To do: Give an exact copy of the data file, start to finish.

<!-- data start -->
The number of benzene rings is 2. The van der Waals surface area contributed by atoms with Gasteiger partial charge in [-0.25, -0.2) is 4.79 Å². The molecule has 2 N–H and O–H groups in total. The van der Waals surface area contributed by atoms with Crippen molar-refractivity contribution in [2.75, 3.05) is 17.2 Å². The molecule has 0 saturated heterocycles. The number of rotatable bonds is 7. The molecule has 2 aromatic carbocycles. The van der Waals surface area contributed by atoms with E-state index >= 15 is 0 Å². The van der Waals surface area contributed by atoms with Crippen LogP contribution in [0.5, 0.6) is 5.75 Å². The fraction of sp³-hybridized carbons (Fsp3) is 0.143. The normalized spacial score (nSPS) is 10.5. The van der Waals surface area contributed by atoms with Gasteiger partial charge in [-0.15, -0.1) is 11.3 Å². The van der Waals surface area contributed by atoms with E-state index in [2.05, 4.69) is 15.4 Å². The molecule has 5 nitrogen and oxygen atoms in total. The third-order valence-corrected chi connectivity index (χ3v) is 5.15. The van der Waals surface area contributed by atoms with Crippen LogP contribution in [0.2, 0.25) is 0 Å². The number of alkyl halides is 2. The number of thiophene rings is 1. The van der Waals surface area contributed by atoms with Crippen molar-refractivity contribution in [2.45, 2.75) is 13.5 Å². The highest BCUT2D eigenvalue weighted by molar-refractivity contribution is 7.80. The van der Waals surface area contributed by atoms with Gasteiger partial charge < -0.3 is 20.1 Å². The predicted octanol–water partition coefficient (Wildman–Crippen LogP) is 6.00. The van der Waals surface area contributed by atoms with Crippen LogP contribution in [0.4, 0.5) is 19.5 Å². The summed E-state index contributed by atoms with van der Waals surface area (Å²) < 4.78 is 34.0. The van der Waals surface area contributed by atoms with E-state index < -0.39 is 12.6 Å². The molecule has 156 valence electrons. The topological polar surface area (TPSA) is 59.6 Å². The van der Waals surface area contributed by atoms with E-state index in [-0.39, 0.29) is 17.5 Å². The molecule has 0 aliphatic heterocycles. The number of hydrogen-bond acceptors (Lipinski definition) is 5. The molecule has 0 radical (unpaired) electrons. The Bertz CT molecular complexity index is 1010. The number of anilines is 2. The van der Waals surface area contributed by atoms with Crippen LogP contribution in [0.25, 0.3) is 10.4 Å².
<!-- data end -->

The number of benzene rings is 2. The van der Waals surface area contributed by atoms with Gasteiger partial charge in [-0.25, -0.2) is 4.79 Å². The molecule has 2 N–H and O–H groups in total. The van der Waals surface area contributed by atoms with Crippen molar-refractivity contribution in [2.75, 3.05) is 17.2 Å². The molecule has 0 saturated heterocycles. The number of rotatable bonds is 7. The molecule has 2 aromatic carbocycles. The van der Waals surface area contributed by atoms with E-state index >= 15 is 0 Å². The van der Waals surface area contributed by atoms with Crippen LogP contribution in [0.5, 0.6) is 5.75 Å². The fraction of sp³-hybridized carbons (Fsp3) is 0.143. The normalized spacial score (nSPS) is 10.5. The van der Waals surface area contributed by atoms with Gasteiger partial charge in [-0.15, -0.1) is 11.3 Å². The van der Waals surface area contributed by atoms with E-state index in [2.05, 4.69) is 15.4 Å². The molecule has 5 nitrogen and oxygen atoms in total. The third-order valence-corrected chi connectivity index (χ3v) is 5.15. The van der Waals surface area contributed by atoms with Crippen LogP contribution in [0.2, 0.25) is 0 Å². The number of alkyl halides is 2. The number of thiophene rings is 1. The van der Waals surface area contributed by atoms with Crippen molar-refractivity contribution in [2.45, 2.75) is 13.5 Å². The highest BCUT2D eigenvalue weighted by molar-refractivity contribution is 7.80. The van der Waals surface area contributed by atoms with Gasteiger partial charge < -0.3 is 20.1 Å². The predicted octanol–water partition coefficient (Wildman–Crippen LogP) is 6.00. The van der Waals surface area contributed by atoms with Crippen LogP contribution in [0.4, 0.5) is 19.5 Å². The summed E-state index contributed by atoms with van der Waals surface area (Å²) < 4.78 is 34.0. The van der Waals surface area contributed by atoms with E-state index < -0.39 is 12.6 Å². The molecule has 156 valence electrons. The topological polar surface area (TPSA) is 59.6 Å². The van der Waals surface area contributed by atoms with E-state index in [-0.39, 0.29) is 17.5 Å². The molecule has 0 aliphatic heterocycles. The number of hydrogen-bond acceptors (Lipinski definition) is 5. The molecule has 0 radical (unpaired) electrons. The Bertz CT molecular complexity index is 1010. The number of anilines is 2. The van der Waals surface area contributed by atoms with Crippen LogP contribution in [0.25, 0.3) is 10.4 Å².